The group planning the event had no idea how the students would respond to the theme of the dance. Would they show up? Would the kids dress up? Would those who showed up have fun? As the clock struck 7:00 pm they started getting their answers. A steady stream of students in amazing outfits began making their way through the doors. Girls in beautiful dresses, boys in shirts and ties, all of them looking their best. This dance followed the usual patterns of a #WaldheimSchool dance. The kids assembled in groups with their friends, some of them moving to the music, but most of them cautiously waiting to see just how safe the room was. The speakers continued thumping out great songs, many of which I could not identify, as more students began to join in the dancing fun. Eventually, the floor was full of students moving in unison, somehow knowing when to throw their arms in the air or when to shout out specific lyrics. The committee had their answers. The dance was a tremendous success as a large percentage of the students remained until the last song, at which time they filed out, red-faced and exhausted, but all smiling and laughing.

What did the students learn? They spent all afternoon creating an event for their peers, and during the process, I could see MPSC in action. I saw the side-by-side learning that was going on as kids of different ages were bringing to life a vision they had created together. There was some teacher involvement, initially, but for the most part, the teachers were merely there to help them access supplies. This was learning that was created by the students to develop an event that was for the students. They will have discussions with their friends about the dance seeking feedback as a form of assessment to inform themselves of next steps for the next dance. They will be involved in the assessment process, just not using words and phrases in the same way their teachers and EAs do.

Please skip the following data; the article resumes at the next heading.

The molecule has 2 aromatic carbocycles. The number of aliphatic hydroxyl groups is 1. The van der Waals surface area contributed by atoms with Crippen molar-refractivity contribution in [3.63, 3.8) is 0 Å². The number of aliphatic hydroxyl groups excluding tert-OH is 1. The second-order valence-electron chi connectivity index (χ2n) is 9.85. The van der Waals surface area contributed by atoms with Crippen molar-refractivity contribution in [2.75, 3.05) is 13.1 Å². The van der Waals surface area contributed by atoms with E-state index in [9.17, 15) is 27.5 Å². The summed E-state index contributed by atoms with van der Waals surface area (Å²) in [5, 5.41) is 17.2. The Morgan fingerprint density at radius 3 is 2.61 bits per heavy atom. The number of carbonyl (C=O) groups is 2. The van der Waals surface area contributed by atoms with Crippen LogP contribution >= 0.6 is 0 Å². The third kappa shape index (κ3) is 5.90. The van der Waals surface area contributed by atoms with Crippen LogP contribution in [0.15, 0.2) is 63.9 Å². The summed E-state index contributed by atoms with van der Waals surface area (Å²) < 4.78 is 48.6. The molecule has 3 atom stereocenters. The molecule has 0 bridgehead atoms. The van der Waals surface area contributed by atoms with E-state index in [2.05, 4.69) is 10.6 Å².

What is exciting to me is the fact that learning events like this are not an unusual occurrence in our school. I think about the work students put into planning events like dances, hockey tournaments, SmashBros. tournaments, Tasty Cause fundraisers, the yearbook, Mug ‘n Muffin mornings, Remembrance Day ceremonies, and pot luck meals. I also see this with our elementary students as they create games at recess, make fun videos using iMovie, and plan events like birthday parties or teacher farewell parties. All of these events will be informally assessed in a way similar to how the students assessed the effectiveness of the dance (they are conferring!). Students are really good at this, and it causes me to wonder, “why is this type of assessment so tricky to capture and measure in class?” (maybe it’s not, that’s a topic for another blog).

I wonder how the students would have responded if the school dance was actually an assignment that would have been used to calculate marks. Would they have been continuously checking with the teacher to see if they were ‘doing it right’? Had they been ‘marked’ on their attire would they have dressed differently? Would the conga line have looked different if they knew they were receiving a grade for their part in it? I wonder if the music would have sounded different had a teacher created a rubric to help ‘guide’ them with their choices? How would that have impacted the event?

I realize that your class can’t be a dance every day, but can the learning opportunities reflect the processes described above? Could students learn about the elements of poetry in a different way? Is there a way to invite students to own SOH CAH TOA in their own way? Are there opportunities for students to learn the fundamentals of sewing and cooking in a way that reflects their style and tastes? Are there ways to learn about the characteristics of strong, stable structures while understanding that learning and play go hand in hand? Are we letting the difficulties of measuring and reporting such learning stand in the way of events like this in the classroom? How are you already overcoming these difficulties in your setting?